The snow's over, but the cold remains

Brandon Paykamian • Jan 29, 2019 at 10:12 PM

If Monday and Tuesday’s weather taught us anything, it’s that looks can be deceiving.

When the Arctic blast began to move into the Tri-Cities region late Tuesday morning after Monday’s mild and sunny weather, the conditions changed within hours as the snow began to fall.

The National Weather Service projected 2 to 3 inches of snowfall in lower elevations, with the possibility of up to 6 inches in higher elevations, but the weather cleared up and the sun came back out before 3 p.m.

Despite this, meteorologists still projected wind chills as low as minus-15 degrees across the higher elevations and 5 degrees to minus-5 degrees in lower elevations from Tuesday night into Thursday morning.

Along with some stray flurries in the coming days, this cold spell could create the possibility of dangerous road conditions in some isolated spots, according to meteorologist Mary Black.

“There might be a few stray flurries into the early morning hours, but we are not expecting any more accumulation,” she said, adding meteorologists expect Wednesday overnight lows between 5 and 10 degrees.

“Any places on the road that have not had a chance to dry out over the course of the day could definitely have some re-freezing.”

For most places, the roads should be fine, but it never hurts to be cautious, according to Tennessee Department of Transportation spokesperson Mark Nagi.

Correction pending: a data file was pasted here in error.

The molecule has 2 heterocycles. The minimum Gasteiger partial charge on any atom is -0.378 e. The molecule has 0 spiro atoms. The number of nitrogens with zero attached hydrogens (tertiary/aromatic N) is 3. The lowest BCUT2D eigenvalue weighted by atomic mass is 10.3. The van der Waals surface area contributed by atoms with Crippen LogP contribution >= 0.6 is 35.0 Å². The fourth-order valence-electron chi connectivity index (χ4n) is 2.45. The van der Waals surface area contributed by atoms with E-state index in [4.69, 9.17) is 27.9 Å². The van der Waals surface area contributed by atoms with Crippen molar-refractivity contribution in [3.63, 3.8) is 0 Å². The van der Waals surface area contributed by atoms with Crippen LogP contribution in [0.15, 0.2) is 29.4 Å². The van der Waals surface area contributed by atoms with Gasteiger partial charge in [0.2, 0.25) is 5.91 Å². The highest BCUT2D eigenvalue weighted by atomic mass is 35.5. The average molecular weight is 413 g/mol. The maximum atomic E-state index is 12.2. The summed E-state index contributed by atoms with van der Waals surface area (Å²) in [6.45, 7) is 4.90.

“We will continue to monitor weather forecasts in the days ahead. One of the concerns will be frozen conditions on the roadways. Our crews have been treating interstates and state routes since the early morning hours,” Nagi said Tuesday afternoon. “The forecasts at the present time don’t appear to lend themselves to dangerous road conditions, but obviously those can change.”

He advised local motorists to stay up to date on the conditions in their area, especially in some of the higher elevations.

“Motorists can utilize the TDOT SmartWay system for real-time information on Tennessee roadways, including details on crashes, construction, backups, traffic camera, etc. on smartWay.tn.gov,” he said. “But people should never use it when behind the wheel.”

Additional weather information for Johnson City can be found at www.weather.gov/mrx.